Rivergator Appendix VII
Lower Mississippi River Dispatch
No 253, Tuesday, July 29, 2014
Raucous River Bottoms
The 2014 Ruskey Family Reunion was held in my father’s homeland behind Vancouver Island: the Inside Passage, the Fraser River Valley. My father built clinkers as a kid, and explored the muddy flats and estuaries of the mighty Fraser River. One of his uncles constructed a log raft from piles of driftwood and explored the Peace River in the early 1900s. This summer, in July, the Fraser was running fast and muddy. But instead of the rich browns common to the Lower Mississippi, it was running the color of cement, the color of glacial-ground granite, the color of the Canadian Rocky Mountains.
On the way up north I had the joyous opportunity to wander some of the rocky floodplain bottoms below a couple of big glaciers of British Columbia and Alaska. I was accompanied by my daughter Emma-Lou and nephew Gavin. The funny thing is that I could see the geologic history of the Mississippi in these mountain ice field valleys. Icefields a thousand feet thick oozed out like thick buttermilk pancake batter from high mountain plateaus as they were engorged with the copious snowfall typical of the coastal ranges. Glaciers emerged from the edges of the icefields and descended through steep canyons collapsing thousands of feet in elevation to finally level out in broad flat valleys below, often at sea level or just above it. It was in these flat valleys full of glacier melt that the imprint reminiscent of the ancient Mississippi could be seen. Every time I meandered along these raucous river bottoms I got a bad case of Mississippi vertigo. The valleys here are full of wild cement-colored whitewater bouncing out of U-shaped valleys into completely flat bottomlands stretched out like a gravelly ironing board between the steep cliff-faced mountains. Maybe it was just homesickness, but the shapes of these braided bottoms and the myriad curves of the tumbling glacial melt reminded me of the same patterns and shapes seen in the alluvial bottomlands of my beloved muddy river (as when the Mississippi is seen from the air, or on geomorphologic maps, like those drawn by Saucier). You can see it in the flat valleys at the terminus of the Stikine River, the Chilkat, the Salmon, and the Bear River, and in the rivers emerging from the Columbia Icefields of Jasper.
Many millennia ago, perhaps ten to fifteen thousand years, the Middle and Lower Mississippi Valleys were formed by the melting of the Continental Ice Cap. There were no canyons here, because there are no mountain ranges. And yet everything else is the same: icefields, melting ice, big volume meltwater, fantastic braided pathways scourging over the earth, deep imprints left in the floodplain as the ice caps and then later the muddy waters receded. The maker is always revealed. The maker is seen in the rocky deposits, in the striations, in the loess bluffs, in the sedimentary deposits. In all places the hand of god is everywhere evident. Or as Jesus says in The Gospel of Thomas: “Recognize what is in your sight, and that which is hidden from you will become plain to you . For there is nothing hidden which will not become manifest… and nothing covered will remain without being uncovered…”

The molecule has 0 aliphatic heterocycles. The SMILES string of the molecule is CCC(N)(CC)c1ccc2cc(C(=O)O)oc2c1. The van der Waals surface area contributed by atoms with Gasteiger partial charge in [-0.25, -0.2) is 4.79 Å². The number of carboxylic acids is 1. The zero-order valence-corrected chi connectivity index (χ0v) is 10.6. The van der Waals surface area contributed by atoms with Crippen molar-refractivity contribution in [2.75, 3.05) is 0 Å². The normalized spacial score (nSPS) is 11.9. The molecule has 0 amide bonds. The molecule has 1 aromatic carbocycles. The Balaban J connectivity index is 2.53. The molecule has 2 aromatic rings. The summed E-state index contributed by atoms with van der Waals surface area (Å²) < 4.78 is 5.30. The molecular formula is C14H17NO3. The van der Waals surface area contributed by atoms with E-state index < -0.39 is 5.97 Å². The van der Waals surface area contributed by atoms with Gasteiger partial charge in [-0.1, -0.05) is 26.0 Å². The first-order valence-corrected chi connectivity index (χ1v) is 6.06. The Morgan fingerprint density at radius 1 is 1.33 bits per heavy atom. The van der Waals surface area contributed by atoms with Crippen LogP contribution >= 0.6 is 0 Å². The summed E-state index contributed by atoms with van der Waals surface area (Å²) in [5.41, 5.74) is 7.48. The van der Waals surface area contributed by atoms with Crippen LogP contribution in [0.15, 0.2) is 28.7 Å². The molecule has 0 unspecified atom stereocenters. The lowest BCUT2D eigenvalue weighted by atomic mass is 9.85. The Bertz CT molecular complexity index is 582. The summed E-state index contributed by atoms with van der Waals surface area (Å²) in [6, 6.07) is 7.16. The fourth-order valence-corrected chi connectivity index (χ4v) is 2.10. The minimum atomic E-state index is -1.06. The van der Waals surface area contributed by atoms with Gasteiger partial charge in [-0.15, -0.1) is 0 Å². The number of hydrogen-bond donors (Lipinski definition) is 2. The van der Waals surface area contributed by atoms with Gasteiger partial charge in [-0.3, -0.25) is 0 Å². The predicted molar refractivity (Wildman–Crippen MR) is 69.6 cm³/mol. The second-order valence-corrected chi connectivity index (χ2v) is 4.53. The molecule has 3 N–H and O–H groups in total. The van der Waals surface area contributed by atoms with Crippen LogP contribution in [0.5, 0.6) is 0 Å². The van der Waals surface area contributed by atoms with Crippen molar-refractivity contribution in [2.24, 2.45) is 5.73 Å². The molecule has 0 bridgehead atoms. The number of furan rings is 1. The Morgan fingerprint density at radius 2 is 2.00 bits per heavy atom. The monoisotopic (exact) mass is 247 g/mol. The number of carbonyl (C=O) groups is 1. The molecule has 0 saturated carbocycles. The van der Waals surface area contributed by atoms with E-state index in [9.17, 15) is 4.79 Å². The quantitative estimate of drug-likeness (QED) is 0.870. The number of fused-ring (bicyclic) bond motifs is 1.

But you don’t have to go to any exotic locales to find the creator; you can find this goodness wherever you are, simply by stepping out of the cookie-cutter patterns of mankind and into the organic landforms of nature. The Middle/Lower Mississippi offers a chance to find this turbulent and beautiful wilderness within, here within the busy bosom of a busy nation. All you need to do is get over the levee and the whole world changes. The transformational power of the river’s soulful landscape turns your personal expedition into a journey into the wilderness of your heart, and you find new pathways to places never explored, or grown-over from neglect. When we work with our youth, as we do with the Mighty Quapaws, the Spring Initiative kids, the GRIOT kids, and the Helena Canoe Club, we seek to find and open up the overgrown trails, the trails that lead to the heart. Along the way our youth share in the excitement of self-discovery, self-knowledge, exploration of beauty, and peaceful existence with nature.
“Driftwood Johnnie” John Ruskey is the Chief Visionary Officer of Quapaw Canoe Company, and director of the Lower Mississippi River Foundation.